|A virus capsid (blue) with peptides (red) that lock the virus until they are "opened" by enzymes at a tumor site--Courtesy of Rice University|
Researchers at Rice University in Texas have developed a new kind of drug delivery particle: a "tunable" virus that releases a treatment only in the presence of not one but two different enzymes that show elevated levels at the site of a tumor.
In a study published this week in the American Chemical Society journal ACS Nano, researchers designed an adeno-associated virus capsid that unlocks when it encounters the two proteases, binds to the cancer cell and releases either a cell-killing therapy or genes to treat other diseases. The double lock ensures that the treatment is released at the right spot--like a safe deposit box, having two different keys keeps the virus from unloading in an undesired location that has only one of the enzymes present.
"If we were just looking for one protease, it might be at the cancer site, but it could also be somewhere else in your body where you have inflammation," lead author Junghae Suh said in a statement. "This could lead to undesirable side effects. By requiring two different proteases--let's say protease A and protease B--to open the locked virus, we may achieve higher delivery specificity since the chance of having both proteases elevated at a site becomes smaller."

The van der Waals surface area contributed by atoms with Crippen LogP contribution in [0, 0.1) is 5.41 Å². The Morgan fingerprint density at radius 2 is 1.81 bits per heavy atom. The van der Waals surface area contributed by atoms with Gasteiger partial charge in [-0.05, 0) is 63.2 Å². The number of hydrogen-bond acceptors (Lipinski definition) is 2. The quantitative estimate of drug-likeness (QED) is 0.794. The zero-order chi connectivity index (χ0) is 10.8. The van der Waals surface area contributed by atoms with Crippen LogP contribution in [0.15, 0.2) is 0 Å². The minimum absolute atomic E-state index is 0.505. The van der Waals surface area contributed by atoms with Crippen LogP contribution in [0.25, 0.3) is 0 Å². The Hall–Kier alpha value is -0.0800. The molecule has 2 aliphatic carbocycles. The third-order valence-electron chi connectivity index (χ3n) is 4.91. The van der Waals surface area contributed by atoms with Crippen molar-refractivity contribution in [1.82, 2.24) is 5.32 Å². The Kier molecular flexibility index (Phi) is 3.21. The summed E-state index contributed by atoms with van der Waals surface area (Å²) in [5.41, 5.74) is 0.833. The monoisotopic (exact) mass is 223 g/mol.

Along with cancer, these activated viruses could also help treat neurological diseases such as stroke, Parkinson's and Alzheimer's, as well as cardiovascular conditions such as heart disease, myocardial infarction and congestive heart failure, according to a report from the university.
And the goal is to create viruses with even more specificity--and more locks.
"To increase the specificity of virus unlocking, you can imagine creating viruses that require many more keys to open," Suh said. "For example, you may need both proteases A and B as well as a cellular receptor to unlock the virus. The work reported here is a good first step toward this goal."